Turnovers Over Time

The last three MVPs (league’s most valuable player of the year) happen to greatly vary in experience. Last year Derek Rose became history’s youngest MVP, with only three seasons under his belt. Before him, LeBron James won the award twice; currently, he has played in the NBA for eight years. And before James, Kobe Bryant, who has played in the NBA for 15 years, won the MVP award.

Here are the past three MVPs…

Derek Rose = has played in the NBA for 3 years

LeBron James = has played in the NBA for 8 years

Kobe Bryant = has played in the NBA for 15 years

I want to take a look at the consistency of turnovers caused by these three MVPs throughout their careers. By examining a short career (Derek Rose), a medium-lengthed career (LeBron James), and a long career (Kobe Bryant), I will be able to tell if there is a correlation between the standard deviation of turnovers committed each year and the length of that respective career. Lets start with the data collection: turnovers every year for each MVP…

Now I need to take the standard deviation for each player’s turnover history:

  • Derek Rose’s career turnover standard deviation = 40.25336425
  • LeBron James’s career turnover standard deviation = 13.26380682
  • Kobe Bryant’s career turnover standard deviation = 49.97666099

These are interesting statistics when we consider the mean total turnovers in a season for the players:

  • Derek Rose = 232.333
  • LeBron James = 260.75
  • Kobe Bryant = 215.2
When I arrange my data in order of smallest to greatest standard deviation, my results are mixed…
There is no correlation between standard deviation of turnovers each season and years pro. So the length of a career really appears to have no effect on the consistency of turnovers committed throughout that career, at least for these all stars. What is apparent is the trend showing that an all star who commits more turnovers per season throughout his career is more likely to have less variation in the numbers he puts up every year. LeBron James has a mean of 260.75 turnovers per season1 , a number well above Derek Rose and Kobe Bryant. At the same time, his standard deviation of turnovers is decidedly lower than that of the other players, at just 13.264. An MVP who commits more turnovers throughout his career is likely to be more consistent with his turnover rate.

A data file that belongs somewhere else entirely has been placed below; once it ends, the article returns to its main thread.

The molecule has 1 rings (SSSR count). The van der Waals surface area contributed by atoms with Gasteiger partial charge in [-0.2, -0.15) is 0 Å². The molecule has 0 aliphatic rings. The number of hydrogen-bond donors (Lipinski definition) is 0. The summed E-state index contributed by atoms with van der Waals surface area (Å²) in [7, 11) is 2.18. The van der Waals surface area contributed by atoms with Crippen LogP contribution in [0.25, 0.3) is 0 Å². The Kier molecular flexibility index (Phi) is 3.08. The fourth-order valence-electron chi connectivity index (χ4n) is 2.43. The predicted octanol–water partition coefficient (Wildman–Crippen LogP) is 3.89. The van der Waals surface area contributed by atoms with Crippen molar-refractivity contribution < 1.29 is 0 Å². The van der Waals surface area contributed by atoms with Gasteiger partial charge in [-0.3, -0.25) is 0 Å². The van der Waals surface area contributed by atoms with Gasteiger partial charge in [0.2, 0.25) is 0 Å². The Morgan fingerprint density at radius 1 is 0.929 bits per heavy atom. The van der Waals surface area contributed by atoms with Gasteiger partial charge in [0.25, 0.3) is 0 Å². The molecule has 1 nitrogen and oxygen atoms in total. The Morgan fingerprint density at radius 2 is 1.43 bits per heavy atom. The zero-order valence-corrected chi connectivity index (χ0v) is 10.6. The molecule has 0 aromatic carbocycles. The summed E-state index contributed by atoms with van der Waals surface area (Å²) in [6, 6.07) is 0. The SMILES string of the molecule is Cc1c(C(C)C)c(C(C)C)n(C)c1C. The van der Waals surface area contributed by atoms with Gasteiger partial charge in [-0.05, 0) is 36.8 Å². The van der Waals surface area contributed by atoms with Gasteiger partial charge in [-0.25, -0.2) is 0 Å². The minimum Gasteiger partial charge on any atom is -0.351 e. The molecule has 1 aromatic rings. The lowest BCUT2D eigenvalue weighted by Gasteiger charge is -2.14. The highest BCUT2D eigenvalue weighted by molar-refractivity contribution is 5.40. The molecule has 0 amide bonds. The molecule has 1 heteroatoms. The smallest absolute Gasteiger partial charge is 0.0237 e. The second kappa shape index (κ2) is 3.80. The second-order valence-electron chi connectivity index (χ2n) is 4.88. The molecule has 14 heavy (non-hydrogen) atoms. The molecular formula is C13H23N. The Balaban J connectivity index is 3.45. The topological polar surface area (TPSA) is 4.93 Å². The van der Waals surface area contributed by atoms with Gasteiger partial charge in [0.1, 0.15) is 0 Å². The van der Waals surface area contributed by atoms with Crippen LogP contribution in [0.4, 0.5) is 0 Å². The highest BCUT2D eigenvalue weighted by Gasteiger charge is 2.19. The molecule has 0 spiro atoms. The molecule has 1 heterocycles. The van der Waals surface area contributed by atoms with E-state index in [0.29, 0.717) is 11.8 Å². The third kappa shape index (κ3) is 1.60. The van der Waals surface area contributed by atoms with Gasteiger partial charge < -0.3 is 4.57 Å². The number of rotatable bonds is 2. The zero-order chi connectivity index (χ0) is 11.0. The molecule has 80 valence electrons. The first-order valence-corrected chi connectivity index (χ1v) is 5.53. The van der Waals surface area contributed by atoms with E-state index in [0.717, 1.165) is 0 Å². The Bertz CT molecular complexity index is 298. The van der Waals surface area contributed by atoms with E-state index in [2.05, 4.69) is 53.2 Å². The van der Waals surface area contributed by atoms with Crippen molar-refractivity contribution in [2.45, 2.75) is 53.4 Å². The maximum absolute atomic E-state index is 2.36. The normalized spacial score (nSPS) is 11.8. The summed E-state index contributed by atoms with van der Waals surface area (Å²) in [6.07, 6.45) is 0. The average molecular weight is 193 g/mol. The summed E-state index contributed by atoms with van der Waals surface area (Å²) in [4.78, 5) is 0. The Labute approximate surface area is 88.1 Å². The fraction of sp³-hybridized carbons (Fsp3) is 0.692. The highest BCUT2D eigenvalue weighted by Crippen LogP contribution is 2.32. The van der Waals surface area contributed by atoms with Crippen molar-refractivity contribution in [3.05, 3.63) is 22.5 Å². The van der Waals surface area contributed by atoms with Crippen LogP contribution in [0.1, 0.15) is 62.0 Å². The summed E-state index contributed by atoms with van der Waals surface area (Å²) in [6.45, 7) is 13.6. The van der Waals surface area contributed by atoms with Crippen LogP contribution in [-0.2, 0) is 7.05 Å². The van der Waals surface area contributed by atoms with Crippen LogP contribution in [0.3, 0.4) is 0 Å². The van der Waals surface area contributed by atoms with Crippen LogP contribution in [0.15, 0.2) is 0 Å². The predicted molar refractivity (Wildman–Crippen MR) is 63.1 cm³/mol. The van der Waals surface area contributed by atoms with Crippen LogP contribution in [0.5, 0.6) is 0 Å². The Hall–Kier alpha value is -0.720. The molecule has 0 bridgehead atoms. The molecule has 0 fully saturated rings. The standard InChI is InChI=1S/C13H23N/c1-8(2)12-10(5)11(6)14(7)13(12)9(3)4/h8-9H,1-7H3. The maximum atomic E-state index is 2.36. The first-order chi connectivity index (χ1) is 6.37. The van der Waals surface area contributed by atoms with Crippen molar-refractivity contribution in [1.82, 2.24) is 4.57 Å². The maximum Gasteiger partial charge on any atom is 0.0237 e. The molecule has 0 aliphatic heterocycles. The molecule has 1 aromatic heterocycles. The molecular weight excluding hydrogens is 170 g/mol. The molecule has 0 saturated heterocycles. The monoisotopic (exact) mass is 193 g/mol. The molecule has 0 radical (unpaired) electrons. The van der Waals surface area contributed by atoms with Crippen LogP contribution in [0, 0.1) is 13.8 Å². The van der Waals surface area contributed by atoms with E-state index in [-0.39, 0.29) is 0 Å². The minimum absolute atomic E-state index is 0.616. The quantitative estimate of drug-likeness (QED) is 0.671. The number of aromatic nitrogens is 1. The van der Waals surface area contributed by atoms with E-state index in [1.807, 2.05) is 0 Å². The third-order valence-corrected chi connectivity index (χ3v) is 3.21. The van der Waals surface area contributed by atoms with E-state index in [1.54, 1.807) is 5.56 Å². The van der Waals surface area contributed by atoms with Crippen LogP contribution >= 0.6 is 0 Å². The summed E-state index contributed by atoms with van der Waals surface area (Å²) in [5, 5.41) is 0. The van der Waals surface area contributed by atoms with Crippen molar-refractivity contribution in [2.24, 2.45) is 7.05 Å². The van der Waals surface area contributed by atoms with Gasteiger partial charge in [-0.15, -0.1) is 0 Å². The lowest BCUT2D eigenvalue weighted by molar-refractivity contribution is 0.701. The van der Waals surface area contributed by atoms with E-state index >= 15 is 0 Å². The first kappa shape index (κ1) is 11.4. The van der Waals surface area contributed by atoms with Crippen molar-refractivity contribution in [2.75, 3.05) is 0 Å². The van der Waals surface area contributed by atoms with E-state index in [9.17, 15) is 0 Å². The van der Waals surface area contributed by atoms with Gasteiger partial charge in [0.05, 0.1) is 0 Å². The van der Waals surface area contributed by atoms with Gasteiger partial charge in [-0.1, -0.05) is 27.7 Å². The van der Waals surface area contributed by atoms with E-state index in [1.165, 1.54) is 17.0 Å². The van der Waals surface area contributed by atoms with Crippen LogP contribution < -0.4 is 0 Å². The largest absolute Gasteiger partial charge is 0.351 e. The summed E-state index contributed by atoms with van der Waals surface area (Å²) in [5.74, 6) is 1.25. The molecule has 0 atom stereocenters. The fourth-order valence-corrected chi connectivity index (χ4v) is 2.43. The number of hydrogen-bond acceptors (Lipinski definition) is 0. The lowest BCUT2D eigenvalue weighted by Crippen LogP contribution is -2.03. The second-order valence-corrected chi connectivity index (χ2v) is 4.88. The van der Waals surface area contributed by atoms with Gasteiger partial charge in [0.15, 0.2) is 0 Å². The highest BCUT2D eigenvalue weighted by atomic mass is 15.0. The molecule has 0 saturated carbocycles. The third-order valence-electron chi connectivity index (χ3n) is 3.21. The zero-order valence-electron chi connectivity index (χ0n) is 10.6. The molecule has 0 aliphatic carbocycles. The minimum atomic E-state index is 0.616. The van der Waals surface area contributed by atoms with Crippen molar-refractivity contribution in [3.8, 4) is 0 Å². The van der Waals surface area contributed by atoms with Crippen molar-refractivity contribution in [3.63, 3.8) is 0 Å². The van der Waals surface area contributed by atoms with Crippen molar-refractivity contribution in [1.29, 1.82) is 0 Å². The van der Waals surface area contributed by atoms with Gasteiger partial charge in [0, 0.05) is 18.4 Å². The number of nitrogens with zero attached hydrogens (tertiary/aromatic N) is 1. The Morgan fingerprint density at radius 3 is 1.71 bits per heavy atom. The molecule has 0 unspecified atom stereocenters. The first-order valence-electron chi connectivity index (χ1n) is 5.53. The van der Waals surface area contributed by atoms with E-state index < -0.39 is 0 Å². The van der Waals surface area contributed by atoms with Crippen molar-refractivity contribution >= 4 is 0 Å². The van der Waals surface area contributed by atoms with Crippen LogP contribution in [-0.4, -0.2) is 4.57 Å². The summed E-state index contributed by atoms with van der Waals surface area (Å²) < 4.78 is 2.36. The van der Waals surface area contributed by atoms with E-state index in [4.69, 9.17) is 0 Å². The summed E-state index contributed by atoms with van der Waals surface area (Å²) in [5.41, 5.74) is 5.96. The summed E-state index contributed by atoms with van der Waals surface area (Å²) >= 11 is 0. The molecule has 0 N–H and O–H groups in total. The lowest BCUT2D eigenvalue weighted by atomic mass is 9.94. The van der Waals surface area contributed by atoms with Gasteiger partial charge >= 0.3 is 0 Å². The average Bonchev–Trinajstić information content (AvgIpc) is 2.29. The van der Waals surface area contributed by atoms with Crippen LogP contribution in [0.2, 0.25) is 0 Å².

If you’re losing the ball more often than your teammates, take comfort in the knowledge that at least you’re consistent…
1 To ensure that means were a good indicator of player turnover rate, I compared them with the medians and found no discrepancies…
Derek Rose, median turnovers per season = 217
Lebron James, median turnovers per season = 260.5
Kobe Bryant, median turnovers per season = 223
All the information gathered for this post was found at the NBA Team Index site.

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